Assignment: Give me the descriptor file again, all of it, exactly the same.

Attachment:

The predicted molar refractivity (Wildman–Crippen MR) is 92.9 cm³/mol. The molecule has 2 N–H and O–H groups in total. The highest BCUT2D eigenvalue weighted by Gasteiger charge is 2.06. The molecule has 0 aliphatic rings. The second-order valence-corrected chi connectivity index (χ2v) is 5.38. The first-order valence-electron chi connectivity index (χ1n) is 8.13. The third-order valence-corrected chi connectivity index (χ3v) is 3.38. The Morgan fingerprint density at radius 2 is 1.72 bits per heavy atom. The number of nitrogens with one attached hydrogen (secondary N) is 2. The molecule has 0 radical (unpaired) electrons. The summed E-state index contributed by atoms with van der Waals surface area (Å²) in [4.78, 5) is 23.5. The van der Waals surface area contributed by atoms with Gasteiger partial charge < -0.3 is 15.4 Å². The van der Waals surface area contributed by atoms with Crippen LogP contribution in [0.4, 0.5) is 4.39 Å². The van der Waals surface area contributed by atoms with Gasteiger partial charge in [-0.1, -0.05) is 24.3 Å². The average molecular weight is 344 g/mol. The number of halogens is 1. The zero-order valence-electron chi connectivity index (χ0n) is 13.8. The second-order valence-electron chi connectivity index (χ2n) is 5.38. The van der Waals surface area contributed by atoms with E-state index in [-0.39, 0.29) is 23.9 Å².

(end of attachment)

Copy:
The predicted molar refractivity (Wildman–Crippen MR) is 92.9 cm³/mol. The molecule has 2 N–H and O–H groups in total. The highest BCUT2D eigenvalue weighted by Gasteiger charge is 2.06. The molecule has 0 aliphatic rings. The second-order valence-corrected chi connectivity index (χ2v) is 5.38. The first-order valence-electron chi connectivity index (χ1n) is 8.13. The third-order valence-corrected chi connectivity index (χ3v) is 3.38. The Morgan fingerprint density at radius 2 is 1.72 bits per heavy atom. The number of nitrogens with one attached hydrogen (secondary N) is 2. The molecule has 0 radical (unpaired) electrons. The summed E-state index contributed by atoms with van der Waals surface area (Å²) in [4.78, 5) is 23.5. The van der Waals surface area contributed by atoms with Gasteiger partial charge < -0.3 is 15.4 Å². The van der Waals surface area contributed by atoms with Crippen LogP contribution in [0.4, 0.5) is 4.39 Å². The van der Waals surface area contributed by atoms with Gasteiger partial charge in [-0.1, -0.05) is 24.3 Å². The average molecular weight is 344 g/mol. The number of halogens is 1. The zero-order valence-electron chi connectivity index (χ0n) is 13.8. The second-order valence-electron chi connectivity index (χ2n) is 5.38. The van der Waals surface area contributed by atoms with E-state index in [-0.39, 0.29) is 23.9 Å².